4. Discussion and Conclusions

Screw-assisted additive manufacturing allowed the production of scaffolds with regular pore distribution and a well-defined fiber diameter and pore size. Three-dimensional-printed PCL scaffolds were able to support hADSCS attachment, proliferation and differentiation, indicating that the processing conditions considered in this study do not induce any chemical transformation on the material, which shows no cytotoxicity. In order to create a tissue construct, hADSCs were isolated in vitro from human fat tissue and underwent a characterization process by an immunomarker panel and osteogenic/adipogenic differentiation. The characterization results show the success of the primary cell culture isolation and the maintenance of hADSCs in vitro, once the immunophenotypic and multipotential profile were reported, as already described in the literature and recommended by the International Society of Cell Therapy [28,29,30].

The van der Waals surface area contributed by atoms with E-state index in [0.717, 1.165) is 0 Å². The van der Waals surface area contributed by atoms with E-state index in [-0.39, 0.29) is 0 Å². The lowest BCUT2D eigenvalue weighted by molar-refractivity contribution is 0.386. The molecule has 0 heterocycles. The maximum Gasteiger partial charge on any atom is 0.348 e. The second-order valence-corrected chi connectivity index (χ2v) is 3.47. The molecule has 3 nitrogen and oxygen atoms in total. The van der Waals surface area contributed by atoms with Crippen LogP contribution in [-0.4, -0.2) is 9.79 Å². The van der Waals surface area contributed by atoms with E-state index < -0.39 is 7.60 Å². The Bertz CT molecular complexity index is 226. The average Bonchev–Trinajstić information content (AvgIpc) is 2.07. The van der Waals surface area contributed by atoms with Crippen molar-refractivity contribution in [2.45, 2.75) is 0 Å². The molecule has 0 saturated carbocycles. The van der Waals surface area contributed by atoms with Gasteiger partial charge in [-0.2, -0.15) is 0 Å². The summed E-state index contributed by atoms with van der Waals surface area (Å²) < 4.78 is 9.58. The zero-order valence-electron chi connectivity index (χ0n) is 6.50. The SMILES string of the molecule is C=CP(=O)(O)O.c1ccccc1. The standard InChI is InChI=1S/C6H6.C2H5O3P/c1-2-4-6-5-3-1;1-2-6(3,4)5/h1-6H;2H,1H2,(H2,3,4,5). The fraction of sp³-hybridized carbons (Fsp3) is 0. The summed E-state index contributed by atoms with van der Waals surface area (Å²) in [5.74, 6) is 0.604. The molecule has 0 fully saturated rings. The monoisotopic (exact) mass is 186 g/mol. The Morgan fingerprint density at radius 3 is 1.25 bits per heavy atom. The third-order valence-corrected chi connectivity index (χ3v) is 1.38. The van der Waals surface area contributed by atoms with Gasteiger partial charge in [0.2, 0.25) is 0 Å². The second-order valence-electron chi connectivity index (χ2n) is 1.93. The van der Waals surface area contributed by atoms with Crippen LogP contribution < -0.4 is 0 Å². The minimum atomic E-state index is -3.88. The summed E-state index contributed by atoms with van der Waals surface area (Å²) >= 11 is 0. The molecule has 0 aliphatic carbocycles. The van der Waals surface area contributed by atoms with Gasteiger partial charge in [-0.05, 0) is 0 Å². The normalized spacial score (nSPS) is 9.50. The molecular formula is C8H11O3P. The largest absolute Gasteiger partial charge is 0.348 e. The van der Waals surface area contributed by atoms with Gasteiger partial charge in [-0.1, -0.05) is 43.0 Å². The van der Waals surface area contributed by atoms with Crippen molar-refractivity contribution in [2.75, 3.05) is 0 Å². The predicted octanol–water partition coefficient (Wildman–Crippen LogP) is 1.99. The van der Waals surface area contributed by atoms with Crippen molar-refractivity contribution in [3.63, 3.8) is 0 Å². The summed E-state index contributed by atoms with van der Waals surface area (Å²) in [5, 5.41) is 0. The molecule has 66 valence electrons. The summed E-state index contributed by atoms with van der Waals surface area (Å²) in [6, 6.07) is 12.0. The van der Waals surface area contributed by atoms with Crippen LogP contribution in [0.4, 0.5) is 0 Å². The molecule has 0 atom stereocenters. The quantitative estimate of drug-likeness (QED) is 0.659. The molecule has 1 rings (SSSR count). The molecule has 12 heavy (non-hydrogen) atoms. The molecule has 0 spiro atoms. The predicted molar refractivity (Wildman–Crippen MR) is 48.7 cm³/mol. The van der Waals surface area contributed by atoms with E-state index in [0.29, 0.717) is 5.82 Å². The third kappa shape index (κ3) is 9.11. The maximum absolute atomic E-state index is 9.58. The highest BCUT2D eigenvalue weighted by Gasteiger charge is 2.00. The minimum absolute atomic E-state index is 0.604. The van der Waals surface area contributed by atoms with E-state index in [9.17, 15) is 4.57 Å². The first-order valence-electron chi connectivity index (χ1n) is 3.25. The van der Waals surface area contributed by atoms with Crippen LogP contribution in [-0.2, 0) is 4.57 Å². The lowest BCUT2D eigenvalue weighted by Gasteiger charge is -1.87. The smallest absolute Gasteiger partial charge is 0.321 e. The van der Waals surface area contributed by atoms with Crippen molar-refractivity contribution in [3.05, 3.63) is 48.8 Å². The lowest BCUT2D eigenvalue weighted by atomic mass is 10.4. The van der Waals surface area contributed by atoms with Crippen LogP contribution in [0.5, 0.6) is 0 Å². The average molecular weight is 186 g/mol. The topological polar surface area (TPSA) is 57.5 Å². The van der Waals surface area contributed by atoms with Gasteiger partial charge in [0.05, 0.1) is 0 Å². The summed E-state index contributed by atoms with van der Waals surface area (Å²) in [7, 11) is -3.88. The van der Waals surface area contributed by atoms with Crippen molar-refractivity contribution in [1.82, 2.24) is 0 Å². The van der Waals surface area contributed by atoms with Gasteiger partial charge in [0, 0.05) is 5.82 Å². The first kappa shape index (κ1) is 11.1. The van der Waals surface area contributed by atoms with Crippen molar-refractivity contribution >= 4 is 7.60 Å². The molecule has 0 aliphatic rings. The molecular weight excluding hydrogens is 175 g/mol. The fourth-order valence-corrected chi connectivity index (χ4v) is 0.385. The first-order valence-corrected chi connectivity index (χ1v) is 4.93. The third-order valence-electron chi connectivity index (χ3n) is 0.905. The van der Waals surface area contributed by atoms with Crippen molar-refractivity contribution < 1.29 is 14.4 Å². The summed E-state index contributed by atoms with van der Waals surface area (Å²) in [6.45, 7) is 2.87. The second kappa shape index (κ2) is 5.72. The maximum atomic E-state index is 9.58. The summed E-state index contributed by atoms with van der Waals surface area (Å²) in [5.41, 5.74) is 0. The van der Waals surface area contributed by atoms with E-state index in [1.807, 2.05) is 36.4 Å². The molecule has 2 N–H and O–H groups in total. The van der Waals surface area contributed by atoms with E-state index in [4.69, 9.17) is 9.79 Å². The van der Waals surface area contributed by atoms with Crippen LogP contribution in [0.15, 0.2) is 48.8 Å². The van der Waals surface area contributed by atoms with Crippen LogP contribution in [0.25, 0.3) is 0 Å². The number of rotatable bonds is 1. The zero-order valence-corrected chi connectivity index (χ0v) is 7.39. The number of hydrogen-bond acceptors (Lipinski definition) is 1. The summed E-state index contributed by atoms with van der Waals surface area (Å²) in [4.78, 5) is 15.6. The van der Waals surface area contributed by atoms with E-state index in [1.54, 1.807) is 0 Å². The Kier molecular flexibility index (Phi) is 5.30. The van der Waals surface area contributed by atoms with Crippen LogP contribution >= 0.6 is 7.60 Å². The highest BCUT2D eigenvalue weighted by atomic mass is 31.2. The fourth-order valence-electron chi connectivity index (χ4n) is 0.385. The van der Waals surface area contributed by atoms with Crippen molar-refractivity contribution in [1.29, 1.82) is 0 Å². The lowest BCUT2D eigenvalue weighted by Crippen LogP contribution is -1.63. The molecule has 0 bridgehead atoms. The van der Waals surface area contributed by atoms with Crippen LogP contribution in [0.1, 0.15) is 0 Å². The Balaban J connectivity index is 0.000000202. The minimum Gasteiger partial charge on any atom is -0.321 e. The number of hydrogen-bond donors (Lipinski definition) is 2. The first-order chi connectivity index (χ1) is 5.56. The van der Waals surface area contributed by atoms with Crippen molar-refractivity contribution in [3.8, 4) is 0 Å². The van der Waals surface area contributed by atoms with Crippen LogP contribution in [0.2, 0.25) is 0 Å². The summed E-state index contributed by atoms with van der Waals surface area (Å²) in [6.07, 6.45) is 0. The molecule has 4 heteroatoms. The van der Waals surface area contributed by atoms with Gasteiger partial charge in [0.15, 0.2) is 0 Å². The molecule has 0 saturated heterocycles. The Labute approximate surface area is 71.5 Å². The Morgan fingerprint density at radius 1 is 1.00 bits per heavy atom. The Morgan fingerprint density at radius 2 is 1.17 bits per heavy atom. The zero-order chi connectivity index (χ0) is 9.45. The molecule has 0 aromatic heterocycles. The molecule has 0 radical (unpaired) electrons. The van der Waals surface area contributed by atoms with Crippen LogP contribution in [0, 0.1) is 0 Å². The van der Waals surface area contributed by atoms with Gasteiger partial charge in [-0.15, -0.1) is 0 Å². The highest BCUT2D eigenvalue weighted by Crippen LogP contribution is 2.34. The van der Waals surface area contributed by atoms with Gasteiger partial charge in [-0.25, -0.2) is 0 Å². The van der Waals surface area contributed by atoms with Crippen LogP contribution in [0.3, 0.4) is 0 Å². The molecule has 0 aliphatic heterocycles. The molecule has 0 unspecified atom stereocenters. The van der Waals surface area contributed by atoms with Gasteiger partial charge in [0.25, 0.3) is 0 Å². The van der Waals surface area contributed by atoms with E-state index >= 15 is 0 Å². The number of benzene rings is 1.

Although the autografts are still considered the gold standard for bone repair, the allografts are suggested to have a practical impact in future clinical applications, especially for the bone treatment of elderly patients, as cell proliferation and differentiation are age-dependent [31,32]. The major problem related to allografts is the possibility of rejection, which compromises its use in clinical trials and, for this reason, the need for further studies to increase the safety and efficacy of the long-term use of hADSCs has been emphasized [33,34]. The hADSCs used in this study had a low immunogenic profile and did not express class II histocompatibility complex molecules. Considering future clinical applications, this study aimed to provide a more in-depth analysis of the in vivo role of differentiated and undifferentiated hADSCs seeded on PCL scaffolds in an animal model of calvaria bone defect.